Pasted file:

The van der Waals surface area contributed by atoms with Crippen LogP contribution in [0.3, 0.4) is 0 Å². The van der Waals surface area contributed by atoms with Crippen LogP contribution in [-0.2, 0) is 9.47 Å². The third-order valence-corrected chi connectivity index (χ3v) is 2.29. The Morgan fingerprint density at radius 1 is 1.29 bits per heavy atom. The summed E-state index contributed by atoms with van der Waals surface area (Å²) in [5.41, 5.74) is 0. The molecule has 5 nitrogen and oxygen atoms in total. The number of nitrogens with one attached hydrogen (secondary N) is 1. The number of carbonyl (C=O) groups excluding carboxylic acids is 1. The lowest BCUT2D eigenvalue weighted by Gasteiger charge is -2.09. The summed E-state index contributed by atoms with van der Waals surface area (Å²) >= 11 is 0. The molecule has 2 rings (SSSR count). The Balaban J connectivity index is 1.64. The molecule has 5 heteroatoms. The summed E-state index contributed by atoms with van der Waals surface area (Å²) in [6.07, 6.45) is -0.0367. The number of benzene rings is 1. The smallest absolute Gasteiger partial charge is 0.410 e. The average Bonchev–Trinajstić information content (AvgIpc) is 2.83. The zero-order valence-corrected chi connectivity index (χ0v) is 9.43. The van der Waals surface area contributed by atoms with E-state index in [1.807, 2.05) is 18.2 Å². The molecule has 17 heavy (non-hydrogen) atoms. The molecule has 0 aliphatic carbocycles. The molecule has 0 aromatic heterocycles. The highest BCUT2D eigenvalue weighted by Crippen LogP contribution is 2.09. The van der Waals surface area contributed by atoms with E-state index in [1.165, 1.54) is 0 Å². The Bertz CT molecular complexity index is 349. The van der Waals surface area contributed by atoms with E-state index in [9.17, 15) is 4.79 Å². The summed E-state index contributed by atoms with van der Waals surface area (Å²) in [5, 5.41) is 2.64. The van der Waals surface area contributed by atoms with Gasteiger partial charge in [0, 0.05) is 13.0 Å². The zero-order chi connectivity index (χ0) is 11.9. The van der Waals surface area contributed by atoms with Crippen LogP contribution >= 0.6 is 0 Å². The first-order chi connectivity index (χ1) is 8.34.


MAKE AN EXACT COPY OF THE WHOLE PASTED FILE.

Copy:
The van der Waals surface area contributed by atoms with Crippen LogP contribution in [0.3, 0.4) is 0 Å². The van der Waals surface area contributed by atoms with Crippen LogP contribution in [-0.2, 0) is 9.47 Å². The third-order valence-corrected chi connectivity index (χ3v) is 2.29. The Morgan fingerprint density at radius 1 is 1.29 bits per heavy atom. The summed E-state index contributed by atoms with van der Waals surface area (Å²) in [5.41, 5.74) is 0. The molecule has 5 nitrogen and oxygen atoms in total. The number of nitrogens with one attached hydrogen (secondary N) is 1. The number of carbonyl (C=O) groups excluding carboxylic acids is 1. The lowest BCUT2D eigenvalue weighted by Gasteiger charge is -2.09. The summed E-state index contributed by atoms with van der Waals surface area (Å²) >= 11 is 0. The molecule has 2 rings (SSSR count). The Balaban J connectivity index is 1.64. The molecule has 5 heteroatoms. The summed E-state index contributed by atoms with van der Waals surface area (Å²) in [6.07, 6.45) is -0.0367. The number of benzene rings is 1. The smallest absolute Gasteiger partial charge is 0.410 e. The average Bonchev–Trinajstić information content (AvgIpc) is 2.83. The zero-order valence-corrected chi connectivity index (χ0v) is 9.43. The van der Waals surface area contributed by atoms with E-state index in [1.807, 2.05) is 18.2 Å². The molecule has 17 heavy (non-hydrogen) atoms. The molecule has 0 aliphatic carbocycles. The molecule has 0 aromatic heterocycles. The highest BCUT2D eigenvalue weighted by Crippen LogP contribution is 2.09. The van der Waals surface area contributed by atoms with E-state index in [1.165, 1.54) is 0 Å². The Bertz CT molecular complexity index is 349. The van der Waals surface area contributed by atoms with E-state index in [9.17, 15) is 4.79 Å². The summed E-state index contributed by atoms with van der Waals surface area (Å²) in [5, 5.41) is 2.64. The van der Waals surface area contributed by atoms with Gasteiger partial charge in [0, 0.05) is 13.0 Å². The zero-order chi connectivity index (χ0) is 11.9. The van der Waals surface area contributed by atoms with Crippen LogP contribution >= 0.6 is 0 Å². The first-order chi connectivity index (χ1) is 8.34.